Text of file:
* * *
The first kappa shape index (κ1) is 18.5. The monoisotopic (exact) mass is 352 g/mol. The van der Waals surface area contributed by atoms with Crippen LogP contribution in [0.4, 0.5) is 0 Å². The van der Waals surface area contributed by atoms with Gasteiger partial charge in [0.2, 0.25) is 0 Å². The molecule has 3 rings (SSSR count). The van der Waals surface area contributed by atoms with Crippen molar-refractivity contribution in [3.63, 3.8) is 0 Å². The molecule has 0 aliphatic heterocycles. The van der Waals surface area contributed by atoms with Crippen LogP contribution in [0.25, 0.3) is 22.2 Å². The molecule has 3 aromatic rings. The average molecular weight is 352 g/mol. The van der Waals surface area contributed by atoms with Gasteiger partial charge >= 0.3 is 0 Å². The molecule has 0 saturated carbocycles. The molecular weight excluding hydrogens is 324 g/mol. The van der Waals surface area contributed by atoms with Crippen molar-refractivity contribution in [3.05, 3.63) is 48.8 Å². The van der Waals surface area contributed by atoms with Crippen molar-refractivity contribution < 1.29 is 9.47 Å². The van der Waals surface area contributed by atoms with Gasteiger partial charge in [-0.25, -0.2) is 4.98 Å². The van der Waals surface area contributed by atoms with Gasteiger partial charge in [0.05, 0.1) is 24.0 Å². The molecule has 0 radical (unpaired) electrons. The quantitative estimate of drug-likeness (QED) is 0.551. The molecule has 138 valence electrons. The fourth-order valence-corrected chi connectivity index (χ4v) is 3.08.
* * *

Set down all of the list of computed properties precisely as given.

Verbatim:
The first kappa shape index (κ1) is 18.5. The monoisotopic (exact) mass is 352 g/mol. The van der Waals surface area contributed by atoms with Crippen LogP contribution in [0.4, 0.5) is 0 Å². The van der Waals surface area contributed by atoms with Gasteiger partial charge in [0.2, 0.25) is 0 Å². The molecule has 3 rings (SSSR count). The van der Waals surface area contributed by atoms with Crippen molar-refractivity contribution in [3.63, 3.8) is 0 Å². The molecule has 0 aliphatic heterocycles. The van der Waals surface area contributed by atoms with Crippen LogP contribution in [0.25, 0.3) is 22.2 Å². The molecule has 3 aromatic rings. The average molecular weight is 352 g/mol. The van der Waals surface area contributed by atoms with Gasteiger partial charge >= 0.3 is 0 Å². The molecule has 0 saturated carbocycles. The molecular weight excluding hydrogens is 324 g/mol. The van der Waals surface area contributed by atoms with Crippen molar-refractivity contribution in [3.05, 3.63) is 48.8 Å². The van der Waals surface area contributed by atoms with Crippen molar-refractivity contribution < 1.29 is 9.47 Å². The van der Waals surface area contributed by atoms with Gasteiger partial charge in [-0.25, -0.2) is 4.98 Å². The van der Waals surface area contributed by atoms with Gasteiger partial charge in [0.05, 0.1) is 24.0 Å². The molecule has 0 radical (unpaired) electrons. The quantitative estimate of drug-likeness (QED) is 0.551. The molecule has 138 valence electrons. The fourth-order valence-corrected chi connectivity index (χ4v) is 3.08.